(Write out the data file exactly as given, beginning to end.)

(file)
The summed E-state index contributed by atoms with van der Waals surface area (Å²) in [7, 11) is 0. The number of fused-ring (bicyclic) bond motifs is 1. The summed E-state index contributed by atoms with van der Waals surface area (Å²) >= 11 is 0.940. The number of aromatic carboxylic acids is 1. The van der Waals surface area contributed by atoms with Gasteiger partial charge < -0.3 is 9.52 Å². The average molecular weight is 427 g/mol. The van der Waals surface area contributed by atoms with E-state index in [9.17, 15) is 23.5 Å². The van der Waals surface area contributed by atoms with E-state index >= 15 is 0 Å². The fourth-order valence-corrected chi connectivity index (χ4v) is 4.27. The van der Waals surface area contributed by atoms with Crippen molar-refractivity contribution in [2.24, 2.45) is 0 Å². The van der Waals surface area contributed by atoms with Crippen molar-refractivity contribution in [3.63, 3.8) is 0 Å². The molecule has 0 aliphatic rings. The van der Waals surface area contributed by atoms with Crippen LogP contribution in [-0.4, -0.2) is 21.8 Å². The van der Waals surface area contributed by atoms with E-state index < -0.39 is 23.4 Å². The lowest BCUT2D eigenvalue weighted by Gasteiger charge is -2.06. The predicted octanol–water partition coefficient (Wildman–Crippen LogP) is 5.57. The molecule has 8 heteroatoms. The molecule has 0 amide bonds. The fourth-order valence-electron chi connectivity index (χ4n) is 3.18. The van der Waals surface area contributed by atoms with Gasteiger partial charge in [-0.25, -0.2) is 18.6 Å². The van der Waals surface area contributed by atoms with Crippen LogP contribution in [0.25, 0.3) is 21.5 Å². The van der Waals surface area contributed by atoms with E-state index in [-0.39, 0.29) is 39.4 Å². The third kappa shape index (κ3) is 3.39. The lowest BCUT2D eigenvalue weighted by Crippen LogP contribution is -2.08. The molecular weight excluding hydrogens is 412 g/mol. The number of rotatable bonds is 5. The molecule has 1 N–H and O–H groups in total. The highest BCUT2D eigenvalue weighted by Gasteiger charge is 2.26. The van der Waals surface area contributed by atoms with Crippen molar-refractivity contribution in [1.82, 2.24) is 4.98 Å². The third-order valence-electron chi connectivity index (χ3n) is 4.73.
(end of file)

The summed E-state index contributed by atoms with van der Waals surface area (Å²) in [7, 11) is 0. The number of fused-ring (bicyclic) bond motifs is 1. The summed E-state index contributed by atoms with van der Waals surface area (Å²) >= 11 is 0.940. The number of aromatic carboxylic acids is 1. The van der Waals surface area contributed by atoms with Gasteiger partial charge < -0.3 is 9.52 Å². The average molecular weight is 427 g/mol. The van der Waals surface area contributed by atoms with E-state index in [9.17, 15) is 23.5 Å². The van der Waals surface area contributed by atoms with E-state index >= 15 is 0 Å². The fourth-order valence-corrected chi connectivity index (χ4v) is 4.27. The van der Waals surface area contributed by atoms with Crippen molar-refractivity contribution in [2.24, 2.45) is 0 Å². The van der Waals surface area contributed by atoms with Crippen molar-refractivity contribution in [3.63, 3.8) is 0 Å². The molecule has 0 aliphatic rings. The van der Waals surface area contributed by atoms with Crippen LogP contribution in [-0.4, -0.2) is 21.8 Å². The van der Waals surface area contributed by atoms with E-state index < -0.39 is 23.4 Å². The lowest BCUT2D eigenvalue weighted by Gasteiger charge is -2.06. The predicted octanol–water partition coefficient (Wildman–Crippen LogP) is 5.57. The molecule has 8 heteroatoms. The molecule has 0 amide bonds. The fourth-order valence-electron chi connectivity index (χ4n) is 3.18. The van der Waals surface area contributed by atoms with Gasteiger partial charge in [-0.25, -0.2) is 18.6 Å². The van der Waals surface area contributed by atoms with Crippen LogP contribution in [0.25, 0.3) is 21.5 Å². The van der Waals surface area contributed by atoms with E-state index in [-0.39, 0.29) is 39.4 Å². The third kappa shape index (κ3) is 3.39. The lowest BCUT2D eigenvalue weighted by Crippen LogP contribution is -2.08. The molecular weight excluding hydrogens is 412 g/mol. The number of rotatable bonds is 5. The molecule has 1 N–H and O–H groups in total. The highest BCUT2D eigenvalue weighted by Gasteiger charge is 2.26. The van der Waals surface area contributed by atoms with Crippen molar-refractivity contribution in [1.82, 2.24) is 4.98 Å². The third-order valence-electron chi connectivity index (χ3n) is 4.73.